Have you seen Barbie's brand-new car and her tattoos? And Dora the Explorer, with earrings, and hair down to her waist?
Makeovers of two of Mattel's
They've got the look
Barbie's newest look -- including a pink Fiat 500 and temporary tattoos -- has irked parents critical of marketing body art to young girls. But with a new Barbie megastore of "retail-tainment" now open in Shanghai, Mattel clearly hopes to boost business amid the global recession.
Intrepid youngster Dora the Explorer is making her own splash as she jumps to tweenhood. In response to concerns that the new Dora appeared to have been inappropriately tarted up in a miniskirt, Mattel and Viacom's
The tomboyish preschool fave will remain the same, but this co-existing version (about 10 years old) is meant to keep older girls' affection as they interact online with Dora and her Explorer Girls.
This "immersive online world that will be tied into the complete collection of toys" is a nifty way to sell new products to younger tweens using built-in brand popularity. And unlike many games from Take-Two Interactive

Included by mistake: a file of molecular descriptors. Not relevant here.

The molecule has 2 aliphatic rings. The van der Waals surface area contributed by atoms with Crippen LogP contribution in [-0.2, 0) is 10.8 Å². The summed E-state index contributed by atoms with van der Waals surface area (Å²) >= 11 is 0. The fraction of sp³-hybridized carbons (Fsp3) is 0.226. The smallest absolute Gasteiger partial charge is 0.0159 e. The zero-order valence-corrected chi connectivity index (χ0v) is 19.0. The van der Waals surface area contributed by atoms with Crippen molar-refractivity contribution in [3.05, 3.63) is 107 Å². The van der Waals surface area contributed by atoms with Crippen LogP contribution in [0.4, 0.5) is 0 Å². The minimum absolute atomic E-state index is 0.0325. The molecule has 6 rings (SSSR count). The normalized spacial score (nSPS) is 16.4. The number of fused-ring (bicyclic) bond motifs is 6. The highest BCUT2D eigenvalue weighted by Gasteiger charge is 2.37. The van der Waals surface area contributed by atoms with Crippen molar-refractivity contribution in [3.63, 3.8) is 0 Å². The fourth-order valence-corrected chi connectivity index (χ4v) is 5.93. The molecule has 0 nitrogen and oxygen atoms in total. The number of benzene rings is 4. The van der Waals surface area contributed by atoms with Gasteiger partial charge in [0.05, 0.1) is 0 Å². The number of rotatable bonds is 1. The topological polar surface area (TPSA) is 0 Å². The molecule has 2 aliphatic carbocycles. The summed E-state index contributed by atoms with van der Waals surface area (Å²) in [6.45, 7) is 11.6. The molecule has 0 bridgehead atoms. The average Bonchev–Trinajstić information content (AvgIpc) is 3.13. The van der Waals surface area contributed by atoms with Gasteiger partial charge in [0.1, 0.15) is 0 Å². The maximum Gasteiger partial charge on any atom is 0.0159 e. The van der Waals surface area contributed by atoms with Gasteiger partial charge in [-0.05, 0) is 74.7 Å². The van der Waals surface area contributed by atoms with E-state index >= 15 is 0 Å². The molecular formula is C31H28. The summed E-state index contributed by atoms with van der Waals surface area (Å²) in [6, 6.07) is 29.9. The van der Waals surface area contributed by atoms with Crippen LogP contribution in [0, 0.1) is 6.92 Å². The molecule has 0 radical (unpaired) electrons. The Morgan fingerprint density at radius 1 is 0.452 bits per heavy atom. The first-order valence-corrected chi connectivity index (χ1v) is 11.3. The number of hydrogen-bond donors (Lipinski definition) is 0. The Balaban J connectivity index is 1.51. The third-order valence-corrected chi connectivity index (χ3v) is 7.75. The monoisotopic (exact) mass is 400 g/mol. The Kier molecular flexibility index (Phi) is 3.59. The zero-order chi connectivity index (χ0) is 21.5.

Toymakers are going with whatever can boost sales in a tough economy. Competitor Hasbro
Nevertheless, the girls' toy category saw a slight increase -- thanks to the reintroduction of the Easy-Bake oven.
The NPD Group reports that U.S. retail sales of toys declined 3% from 2007 to 2008. With specialty toy stores like bankrupt KB Toys giving way to megastores such as Wal-Mart
But with Barbie looking like a million bucks and Dora bright as a penny, Mattel is hoping to end up on top. Both show that the company is keeping innovation alive so that it won't have to rev up from zero when the economy starts to climb. That's the way to play.